Representatives from livestock associations and the animal health sector gathered together for the first Australian Veterinary Antimicrobial Stewardship Conference (AVAMS18) on 11-13 November coinciding with World Antibiotic Awareness Week.
Animal Medicines Australia Executive Director Ben Stapley said the conference had heard from international guest speakers and local experts including Australia’s Chief Veterinary Officer and Chief Medical Officer.
“Australia has low rates of antibiotic use in animals compared to some other nations but we do need to develop new systems if we are to continue to have access to lifesaving antibiotics,” said Mr Stapley.
“There have been targeted surveillance projects undertaken in individual livestock industries and a pilot program through small animal veterinary practices in Canberra. However, it is now time to implement a holistic and independent surveillance program. Government and industry must adopt a OneHealth approach to antimicrobial resistance, which recognises that human, animal and environmental health are intrinsically connected,” Mr Stapley said.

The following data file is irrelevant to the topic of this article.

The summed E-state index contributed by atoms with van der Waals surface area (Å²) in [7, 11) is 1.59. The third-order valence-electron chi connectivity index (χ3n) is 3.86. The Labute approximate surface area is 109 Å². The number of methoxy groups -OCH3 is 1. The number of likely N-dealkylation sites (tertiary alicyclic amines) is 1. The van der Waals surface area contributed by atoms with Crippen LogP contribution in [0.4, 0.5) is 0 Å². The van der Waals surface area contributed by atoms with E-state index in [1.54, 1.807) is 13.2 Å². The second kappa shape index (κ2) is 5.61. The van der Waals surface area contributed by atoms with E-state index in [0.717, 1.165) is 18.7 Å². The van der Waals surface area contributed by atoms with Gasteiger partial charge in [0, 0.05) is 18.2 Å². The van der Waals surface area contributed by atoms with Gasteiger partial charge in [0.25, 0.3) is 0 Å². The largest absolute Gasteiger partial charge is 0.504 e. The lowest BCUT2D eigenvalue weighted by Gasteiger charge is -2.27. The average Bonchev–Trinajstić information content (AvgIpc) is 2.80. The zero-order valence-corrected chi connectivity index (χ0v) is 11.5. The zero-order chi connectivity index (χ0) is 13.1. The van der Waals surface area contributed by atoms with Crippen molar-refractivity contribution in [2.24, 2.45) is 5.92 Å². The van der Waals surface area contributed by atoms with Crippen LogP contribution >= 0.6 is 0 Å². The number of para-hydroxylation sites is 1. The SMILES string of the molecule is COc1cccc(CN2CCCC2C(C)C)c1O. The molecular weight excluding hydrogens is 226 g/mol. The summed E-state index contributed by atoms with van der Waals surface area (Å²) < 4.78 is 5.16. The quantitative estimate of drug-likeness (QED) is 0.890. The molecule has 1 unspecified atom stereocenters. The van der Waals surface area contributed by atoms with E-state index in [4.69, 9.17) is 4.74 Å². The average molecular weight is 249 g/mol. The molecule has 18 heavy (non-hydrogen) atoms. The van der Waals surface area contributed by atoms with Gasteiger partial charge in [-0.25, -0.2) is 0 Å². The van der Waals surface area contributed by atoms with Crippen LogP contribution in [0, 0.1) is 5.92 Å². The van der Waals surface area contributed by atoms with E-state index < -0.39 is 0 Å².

“Relationships between companion animals and their owners are closer than ever, meaning health issues need to be considered in the context of humans and animals living in close proximity.
“We need a comprehensive data set, so we can ensure that best practice prescribing is occurring for livestock industries and companion animals, the right ‘frontline’ antibiotics are being preserved and the best health outcomes are assured for humans, animals and the environment.”
A comprehensive surveillance program would, if properly implemented:
- identify potential actions and activities that drive resistance;
- measure the effectiveness of Government policies as well as industry stewardship;
- allow for more timely and effective responses to emerging AMR issues; and
- provide an objective dataset that can be used to demonstrate low levels of resistance in Australian agriculture and the continuing prudent, responsible use of antibiotics in Australia.
Mr Stapley said that a comprehensive surveillance program would come at a low cost to the Government and would provide the basis for better policy.
“Last year the Australian Veterinary Association put forward a very modest, but effective proposal to establish a monitoring service.
“It is time for the Government to allocate the money and work with industry to establish a surveillance system.”
Mr Stapley congratulated the AVAMS18 Committee on organising a successful and productive conference.
“The animal health industry is committed to promoting best practice when it comes to antibiotic use and that is why we are proud to sponsor this event,” Mr Stapley said.